Sieber recalled a Charlie Chaplin film (although he couldn’t recall its name) in which the famed silent film star knelt down, put his knees in a pair of shoes and began walking – “if,” he said, “you can call what I was doing walking. But that’s what I came in doing one day at rehearsals. I don’t believe I’ll ever hear the sound of everyone’s laughter when they saw me doing that. I knew immediately that that’s what we’d go with.”

And indeed it was. Sieber wore a little – well, shall we say, skirt – of black on which images of teensy little legs were sewn.

Of course Sieber soon discovered that there was a profound difference between taking a few baby steps in a rehearsal hall and appearing in scene after scene after scene on a vast Broadway stage that took substantially longer and far more knee power to cross.

“I had muscles going that I never thought I had,” he said with a laugh, before stopping the laugh mid-chuckle when remembering, “After a few weeks, I was also in physical therapy.”

To be fair, the difference between your production and the one in which Sieber appeared is that he did the entire 441-performance run. While we’d all like to think that your production of Shrek would run as long, we must be real – and your Lord Farquaad must be grateful.

So if Sieber had it to do it over again, would he have elected to take another easier job – such as mining coal, emptying dumpsters or fishing for crabs in Alaska?

“No,” he said, allowing himself to laugh once more. “I had a blast. The applause and laughs really sustained me. I wouldn’t have expected at the outset that I would have stayed for the entire time the show ran – not when I’d have to be on my knees 100% of the time – but I managed. I did, however, have more rubber padding on my knees than some astronauts get at NASA.”

Costume designers at your theater, take note!

“What I do feel a little bad about,” Sieber said after taking a heavy, thought-filled breath, “is that it’s my fault that many Lord Farquaads will be doing it this way.”

All right, but there’s a good chance that the performer you choose to play Donkey will be grateful for the chance. At a recent party, I asked Daniel Breaker, who played the role in the Broadway production, what he remembered.

“Honestly,” he said eyes widening, as if to say he would understand if any skepticism would greet what he had to say, “I truly believe that I look at life a little better now for having been in this show. I was one of those cynical New Yorkers who questioned everything. Playing Donkey, though, made me see the beauty of someone who was always open, wasn’t afraid to let his true feelings about absolutely everything pour out. I wouldn’t have thought that playing a character who wears his heart on his sleeve would make me a better person, but I think Donkey made me one.”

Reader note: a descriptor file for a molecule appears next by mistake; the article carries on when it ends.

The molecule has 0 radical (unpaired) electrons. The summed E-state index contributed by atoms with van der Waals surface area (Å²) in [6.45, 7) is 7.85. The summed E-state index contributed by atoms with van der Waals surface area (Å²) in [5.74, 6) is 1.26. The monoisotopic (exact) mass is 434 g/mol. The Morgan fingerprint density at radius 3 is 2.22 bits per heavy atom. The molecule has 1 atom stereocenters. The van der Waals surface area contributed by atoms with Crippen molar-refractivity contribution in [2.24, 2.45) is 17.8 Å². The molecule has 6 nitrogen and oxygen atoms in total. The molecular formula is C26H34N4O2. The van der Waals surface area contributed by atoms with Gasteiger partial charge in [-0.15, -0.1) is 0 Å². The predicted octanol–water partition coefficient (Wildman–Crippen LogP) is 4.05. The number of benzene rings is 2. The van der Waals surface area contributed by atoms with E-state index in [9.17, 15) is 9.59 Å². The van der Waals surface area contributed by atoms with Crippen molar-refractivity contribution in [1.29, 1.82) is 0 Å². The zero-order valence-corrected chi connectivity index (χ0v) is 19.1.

By the way, even if you don’t feel inclined to play Lord Farquaad or Donkey or have no goals in directing or designing Shrek, the video is a pleasure for its own sake. It might very well make a great holiday present for any friend, relative, colleague – or yourself.

Part of the reason is the story itself: it has heart and soul, as do the performances, not only from Sieber and Breaker, but also from Brian d’Arcy James as the aggressive and then passive Shrek; Sutton Foster as the nice-but-occasionally snarky Princess Fiona; and John Tartaglia as Pinocchio.

When the show opened in 2008, DreamWorks set the record for the most money ever spent on a Broadway musical – a reported $25 million. One can easily see in this video where the money went.

Granted, Shrek was later eclipsed as the most expensive Broadway musical ever by another show, but it still holds the record as the most expensive Broadway musical to incur no serious injuries.

You may e-mail Peter at Check out his weekly column each Tuesday at and each Friday at His new book, Strippers, Showgirls, and Sharks – a Very Opinionated History of the Broadway Musicals That Did Not Win the Tony Award is now available at